White-browed sparrow-weavers

White-browed sparrow-weaver



Principle Researcher/s, Supervisors and Primary Academic Affiliation:

Susan Healy and Andy Young (universities of St Andrews and Exeter)

When people visit Tswalu Kalahari Reserve they may wonder at the Dr Seuss-like structures built by White-browed sparrow-weavers (Plocepasser mahali). Not especially colourful or therefore noticeable, White-browed sparrow-weavers turn out to be quite interesting. Susan Healy, Andy Young and their research groups (from the universities of St Andrews and Exeter) are investigating the building behaviour of these birds, in which the dominant pair in a group are thought to cooperate to build structures. The first question they sought to answer was how these two birds cooperate to build a functional roost or nest. To answer this question the researchers have observed nest-building techniques and have measured more than 600 of the structures built by 40 families. If it was interesting to ask how two birds cooperated to build a functional structure, things became a lot more complicated when it became clear that all of the family members build. Even more surprisingly, the researchers have discovered that structures built by one family look different to those of its nearest neighbours, and some families have their own distinctive ‘architectural style’.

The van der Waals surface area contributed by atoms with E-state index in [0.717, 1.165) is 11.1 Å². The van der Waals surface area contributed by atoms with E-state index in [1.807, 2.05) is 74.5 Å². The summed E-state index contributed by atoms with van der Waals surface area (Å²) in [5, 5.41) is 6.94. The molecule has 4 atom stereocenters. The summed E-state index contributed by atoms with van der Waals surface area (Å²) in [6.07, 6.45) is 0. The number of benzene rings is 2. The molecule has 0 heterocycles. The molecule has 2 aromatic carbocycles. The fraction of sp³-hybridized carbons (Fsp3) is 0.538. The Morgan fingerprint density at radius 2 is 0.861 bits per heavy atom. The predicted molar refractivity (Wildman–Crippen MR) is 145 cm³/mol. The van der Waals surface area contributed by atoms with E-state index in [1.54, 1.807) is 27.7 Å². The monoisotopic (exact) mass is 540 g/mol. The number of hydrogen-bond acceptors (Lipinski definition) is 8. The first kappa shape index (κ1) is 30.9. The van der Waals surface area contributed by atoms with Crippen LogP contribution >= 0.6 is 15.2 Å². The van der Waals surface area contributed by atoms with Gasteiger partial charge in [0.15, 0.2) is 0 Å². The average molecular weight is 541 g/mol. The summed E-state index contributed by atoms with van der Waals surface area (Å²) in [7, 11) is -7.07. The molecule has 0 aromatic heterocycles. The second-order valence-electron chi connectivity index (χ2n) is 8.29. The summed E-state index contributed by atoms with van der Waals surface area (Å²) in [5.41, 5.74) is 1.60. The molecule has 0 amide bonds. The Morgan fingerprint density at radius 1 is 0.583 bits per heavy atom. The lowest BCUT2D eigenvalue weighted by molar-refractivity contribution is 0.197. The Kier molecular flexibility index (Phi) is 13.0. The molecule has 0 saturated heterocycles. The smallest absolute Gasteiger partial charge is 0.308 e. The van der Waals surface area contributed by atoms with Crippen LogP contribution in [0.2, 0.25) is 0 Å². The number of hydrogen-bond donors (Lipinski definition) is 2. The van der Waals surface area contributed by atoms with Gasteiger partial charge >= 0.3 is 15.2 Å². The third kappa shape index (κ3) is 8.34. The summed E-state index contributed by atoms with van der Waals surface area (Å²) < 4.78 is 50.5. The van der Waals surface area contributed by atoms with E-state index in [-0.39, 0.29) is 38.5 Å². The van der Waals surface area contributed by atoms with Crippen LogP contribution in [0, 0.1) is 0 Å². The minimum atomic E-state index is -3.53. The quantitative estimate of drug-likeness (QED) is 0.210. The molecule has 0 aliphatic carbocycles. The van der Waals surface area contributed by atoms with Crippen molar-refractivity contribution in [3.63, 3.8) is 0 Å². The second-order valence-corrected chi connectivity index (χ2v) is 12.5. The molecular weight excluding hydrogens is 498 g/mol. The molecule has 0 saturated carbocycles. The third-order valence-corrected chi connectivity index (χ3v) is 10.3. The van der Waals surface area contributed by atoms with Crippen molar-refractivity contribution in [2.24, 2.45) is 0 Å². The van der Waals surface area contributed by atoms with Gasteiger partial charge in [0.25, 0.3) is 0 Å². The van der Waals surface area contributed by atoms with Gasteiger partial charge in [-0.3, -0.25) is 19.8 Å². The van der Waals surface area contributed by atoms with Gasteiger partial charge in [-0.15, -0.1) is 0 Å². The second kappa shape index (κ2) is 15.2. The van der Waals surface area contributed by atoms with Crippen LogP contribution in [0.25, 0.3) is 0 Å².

After accounting for a variety of plausible factors (e.g. environmental variation, genetic relatedness, social interactions) it looks as if the birds are doing something very surprising: it looks like the migrants conform to the architectural style of their new family. The researchers are now looking to determine whether conformity does explain weaver bird architectural styles: if it does, this would be the first time that conformity in building behaviour would have been seen in a bird.

Sparrow weaver nests

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